MARINE CORPS BASE CAMP LEJEUNE, N.C. -- MARINE CORPS BASE CAMP LEJEUNE, N.C. – Military Police and Marine Corps Civilian Law Enforcement Program officers sharpened their skills with use-of-force training here, May 25.
The Base Provost Marshal’s Office personnel conduct use-of-force training at least once a year, which helps them in situations with non-compliant individuals – especially those who pose a threat to themselves or others.
“These use-of-force scenarios demonstrate how the officers should approach the subject and de-escalate the (situation),” said Lance Cpl. Samuel Wentworth, ammunition technician with Security Company, Headquarters and Support Battalion, MCB Camp Lejeune.
The scenarios included an open-area stop and a building search; in the open-area stop, police officers responded to a simulated call from someone who reported a suspicious person with a gun in an area that is open to the public. In the building search, officers responded to a simulated call from someone who reported that an individual had entered a building that was secured for the evening.
“Today we did the open-area and unsecured-building scenarios,” said Michael Weiler, Provost Marshal’s Office training staff. “This training reinforces the force continuum that they have learned to ensure they are using the appropriate amount of force for the situation.”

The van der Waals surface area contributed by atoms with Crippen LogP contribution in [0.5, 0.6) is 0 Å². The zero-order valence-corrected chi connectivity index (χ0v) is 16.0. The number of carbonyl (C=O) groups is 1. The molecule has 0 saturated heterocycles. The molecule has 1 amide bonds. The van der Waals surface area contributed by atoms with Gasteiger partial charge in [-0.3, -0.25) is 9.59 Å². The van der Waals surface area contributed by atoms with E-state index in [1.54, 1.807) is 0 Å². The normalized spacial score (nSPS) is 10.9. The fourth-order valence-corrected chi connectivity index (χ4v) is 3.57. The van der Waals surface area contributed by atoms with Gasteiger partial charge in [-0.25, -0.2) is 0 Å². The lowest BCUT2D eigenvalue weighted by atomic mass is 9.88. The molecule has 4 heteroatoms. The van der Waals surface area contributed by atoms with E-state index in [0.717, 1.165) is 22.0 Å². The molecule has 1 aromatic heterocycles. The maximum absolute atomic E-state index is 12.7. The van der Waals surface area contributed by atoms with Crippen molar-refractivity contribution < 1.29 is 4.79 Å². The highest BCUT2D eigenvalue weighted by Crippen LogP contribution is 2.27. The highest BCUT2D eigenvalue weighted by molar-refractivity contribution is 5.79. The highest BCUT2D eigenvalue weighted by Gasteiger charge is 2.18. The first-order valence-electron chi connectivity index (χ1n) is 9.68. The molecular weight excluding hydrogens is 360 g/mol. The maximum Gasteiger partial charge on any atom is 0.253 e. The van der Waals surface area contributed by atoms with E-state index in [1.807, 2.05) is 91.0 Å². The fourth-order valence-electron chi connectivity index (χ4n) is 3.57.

The force continuum that military police officers use ranges from minimum force, which includes verbal commands, to maximum force, which entails using deadly force.
“There are many different situations and individuals that the police officers must deal with that change the level of force they must use to keep the base and its inhabitants safe,” said Weiler. “There are passive individuals who you give commands to, who just ignore you, but they don’t show any aggression. There are also active, assaultive personnel – with them, you may have to use defensive tactics or compliance technics.”
The training challenged the military police officers with different types of suspects; compliant, non-compliant and aggressive. Some even engaged the officers with weapons.
“We stress use of force to make sure that everything is done correctly, not only to protect ourselves but also everyone else around us,” said Wentworth.